OTTERLO, Netherlands (AP) - Police in Amsterdam have turned a water cannon on hundreds of demonstrators who were taking part in a banned protest against the Dutch government and its tough coronavirus lockdown. Police on horseback also moved in to break up the demonstration Sunday on a large square ringed by museums including the Van Gogh Museum and Rijksmuseum. Amsterdam municipality says riot police took action to disperse the crowd because people weren't adhering to social distancing measures. By mid-afternoon, the square was empty apart from dozens of police, although some protesters remained in streets nearby.
WASHINGTON (AP) - Far-right media personality Tim Gionet, who calls himself "Baked Alaska," has been arrested by the FBI for his involvement in the riot at the U.S. Capitol. That's according to a law enforcement official who wasn't authorized to discuss the matter publicly before the release of a criminal complaint and spoke on condition of anonymity. The official says Gionet was arrested by federal agents in Houston on Saturday. Gionet had posted video that showed Trump supporters on Jan. 6 milling around and taking selfies with officers in the Capitol who asked them to leave the premises. The Trump supporters talked among themselves, laughed, and told the officers and each other: "This is only the beginning."
WASHINGTON (AP) - More than 125 people have been arrested so far on charges related to the violent insurrection at the U.S. Capitol, where a Capitol police officer and four others were killed. Charges from the Jan. 6 riot range from curfew violations to federal felonies related to theft and weapons possession. From a man pictured kicking his feet up on a desk in House Speaker Nancy Pelosi's office to a far right-wing media personality known as "Baked Alaska" to the bare-chested guy sporting a furry hat with horns, here's a list in alphabetical order of some notable arrests and allegations made by authorities.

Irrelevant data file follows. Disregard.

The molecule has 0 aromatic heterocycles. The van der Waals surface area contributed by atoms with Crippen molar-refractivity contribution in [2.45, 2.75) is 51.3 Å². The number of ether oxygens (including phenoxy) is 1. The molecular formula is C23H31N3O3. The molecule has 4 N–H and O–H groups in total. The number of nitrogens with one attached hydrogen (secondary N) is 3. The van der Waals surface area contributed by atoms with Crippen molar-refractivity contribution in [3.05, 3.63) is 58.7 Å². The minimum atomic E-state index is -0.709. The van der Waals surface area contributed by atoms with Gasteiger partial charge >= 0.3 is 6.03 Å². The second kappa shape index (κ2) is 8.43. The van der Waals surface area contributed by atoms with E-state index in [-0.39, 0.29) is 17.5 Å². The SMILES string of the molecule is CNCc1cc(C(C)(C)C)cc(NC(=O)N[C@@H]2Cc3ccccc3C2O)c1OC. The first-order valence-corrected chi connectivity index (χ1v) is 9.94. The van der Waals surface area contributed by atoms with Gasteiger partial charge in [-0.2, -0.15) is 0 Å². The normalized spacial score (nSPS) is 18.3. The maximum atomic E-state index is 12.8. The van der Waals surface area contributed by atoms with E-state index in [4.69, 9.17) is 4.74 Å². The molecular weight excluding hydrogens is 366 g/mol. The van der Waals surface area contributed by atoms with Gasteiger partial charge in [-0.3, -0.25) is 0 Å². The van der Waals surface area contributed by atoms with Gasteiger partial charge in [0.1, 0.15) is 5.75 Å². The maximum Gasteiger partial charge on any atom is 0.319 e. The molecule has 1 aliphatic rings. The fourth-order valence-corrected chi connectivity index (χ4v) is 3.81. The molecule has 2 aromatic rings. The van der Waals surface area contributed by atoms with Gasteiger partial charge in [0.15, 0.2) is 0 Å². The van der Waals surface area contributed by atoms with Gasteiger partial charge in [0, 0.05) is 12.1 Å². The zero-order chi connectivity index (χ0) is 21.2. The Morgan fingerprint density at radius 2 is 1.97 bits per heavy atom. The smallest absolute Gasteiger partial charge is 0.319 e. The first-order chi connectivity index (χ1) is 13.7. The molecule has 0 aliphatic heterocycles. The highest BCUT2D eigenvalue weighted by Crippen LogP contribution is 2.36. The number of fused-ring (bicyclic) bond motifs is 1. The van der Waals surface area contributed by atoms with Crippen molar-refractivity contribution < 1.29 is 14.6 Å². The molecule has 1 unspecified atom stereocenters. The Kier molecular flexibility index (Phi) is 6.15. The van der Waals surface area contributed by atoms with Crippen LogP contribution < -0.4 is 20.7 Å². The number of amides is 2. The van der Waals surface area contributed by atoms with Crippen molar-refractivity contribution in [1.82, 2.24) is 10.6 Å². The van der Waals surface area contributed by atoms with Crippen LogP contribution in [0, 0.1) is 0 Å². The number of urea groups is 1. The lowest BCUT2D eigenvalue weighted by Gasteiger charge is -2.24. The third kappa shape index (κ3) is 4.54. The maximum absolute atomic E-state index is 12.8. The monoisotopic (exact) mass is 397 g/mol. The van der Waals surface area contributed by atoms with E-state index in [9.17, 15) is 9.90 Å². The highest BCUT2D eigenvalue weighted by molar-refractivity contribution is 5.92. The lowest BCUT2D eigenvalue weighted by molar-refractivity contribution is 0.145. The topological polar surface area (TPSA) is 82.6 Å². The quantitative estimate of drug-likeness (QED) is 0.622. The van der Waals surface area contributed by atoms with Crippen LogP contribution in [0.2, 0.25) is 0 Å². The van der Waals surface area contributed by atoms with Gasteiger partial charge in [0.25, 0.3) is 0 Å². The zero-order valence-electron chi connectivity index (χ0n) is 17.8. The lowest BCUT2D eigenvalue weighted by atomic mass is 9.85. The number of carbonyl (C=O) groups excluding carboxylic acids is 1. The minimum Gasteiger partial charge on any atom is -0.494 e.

DALLAS (AP) - A third confirmed case of a variant of the coronavirus has been reported in Texas. Dallas County Health and Human Services reported Saturday that a Dallas man in his 20s with no history of travel outside the United States has tested positive for the variant that originated in the United Kingdom. Texas is among a handful of states with at least one known case of the new variant that appears to spread more easily, but state health officials say there is no evidence it causes more severe disease, and say current vaccines are expected to still be effective.
SANTA FE, N.M. (AP) - When her suburban Dallas high school was forced to move online last spring because of the coronavirus pandemic, Charvi Goyal realized that the schoolmates she'd been informally tutoring between classes would still need extra help but wouldn't necessarily be able to get it. So she took her tutoring online, as well. Goyal, a 17-year-old high school junior from Plano, roped in three classmates to create TutorScope, a free tutoring service run by high schoolers for other kids, including younger ones. What started with a handful of instructors helping friends' siblings has blossomed into a group of 22 tutors from Texas, Arizona, and Ohio that has helped more than 300 students from as far away as South Korea.